Since announcing its plans for drone technology in May 2014, EasyJet has conducted a number of trials. Initially it explored the feasibility of operating a flying craft in a working hangar, looking at key safety features such as unaided navigation, protected rotors, and system redundancies. In May 2015 it successfully completed its first trial with an automated drone, with no input via remote control.
“We have also put one EasyJet staff member through the RPQs – Remote Pilot Qualification – training programme,” said Bunting, “to ensure that we have a good understanding of what will be required of the people operating the drone, and allow us to ensure that they are introduced safely.”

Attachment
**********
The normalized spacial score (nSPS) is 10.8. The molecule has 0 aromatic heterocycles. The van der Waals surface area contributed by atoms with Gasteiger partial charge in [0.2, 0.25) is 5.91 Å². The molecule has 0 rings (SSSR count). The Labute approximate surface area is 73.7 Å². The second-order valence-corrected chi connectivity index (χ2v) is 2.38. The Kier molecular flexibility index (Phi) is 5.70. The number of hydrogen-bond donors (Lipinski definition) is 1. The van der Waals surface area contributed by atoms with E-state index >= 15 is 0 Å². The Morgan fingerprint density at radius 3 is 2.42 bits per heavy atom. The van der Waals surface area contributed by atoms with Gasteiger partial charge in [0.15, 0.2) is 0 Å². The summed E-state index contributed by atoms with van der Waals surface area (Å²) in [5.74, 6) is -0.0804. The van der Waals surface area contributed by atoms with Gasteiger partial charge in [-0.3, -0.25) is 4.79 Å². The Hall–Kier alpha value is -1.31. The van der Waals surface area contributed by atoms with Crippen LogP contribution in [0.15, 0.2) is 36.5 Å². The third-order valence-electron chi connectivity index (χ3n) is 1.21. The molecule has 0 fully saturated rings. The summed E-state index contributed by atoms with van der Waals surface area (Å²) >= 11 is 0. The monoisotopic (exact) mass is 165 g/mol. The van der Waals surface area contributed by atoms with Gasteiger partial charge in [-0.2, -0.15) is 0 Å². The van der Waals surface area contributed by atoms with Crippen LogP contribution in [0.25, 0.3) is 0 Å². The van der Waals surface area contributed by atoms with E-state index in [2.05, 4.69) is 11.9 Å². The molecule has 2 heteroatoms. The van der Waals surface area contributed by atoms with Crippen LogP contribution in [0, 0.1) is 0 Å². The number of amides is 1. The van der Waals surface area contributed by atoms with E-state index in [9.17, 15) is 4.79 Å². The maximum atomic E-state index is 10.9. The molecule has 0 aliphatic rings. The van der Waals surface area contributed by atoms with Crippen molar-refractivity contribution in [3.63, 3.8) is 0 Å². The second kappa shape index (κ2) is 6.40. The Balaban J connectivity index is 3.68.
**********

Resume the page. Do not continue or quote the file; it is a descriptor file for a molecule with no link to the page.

The final system is expected to incorporate automated flight, supported by a pilot where required. Images will be fed to a qualified engineer, who, in consultation with the manufacturer, will be able to make decisions regarding the aircraft’s eligibility to return to service. By the end of 2016, EasyJet hopes to have drone inspection capability up and running in 10 locations across Europe, including Luton and Gatwick.
It’s projected that drones could help reduce inspection time from several hours to just half an hour. Aircraft in good working order could be back in service in a fraction of the time, avoiding costly delays. In the cut-throat world of budget airlines, minutes can equate to millions, and drone inspection could help EasyJet develop a competitive advantage over its rivals.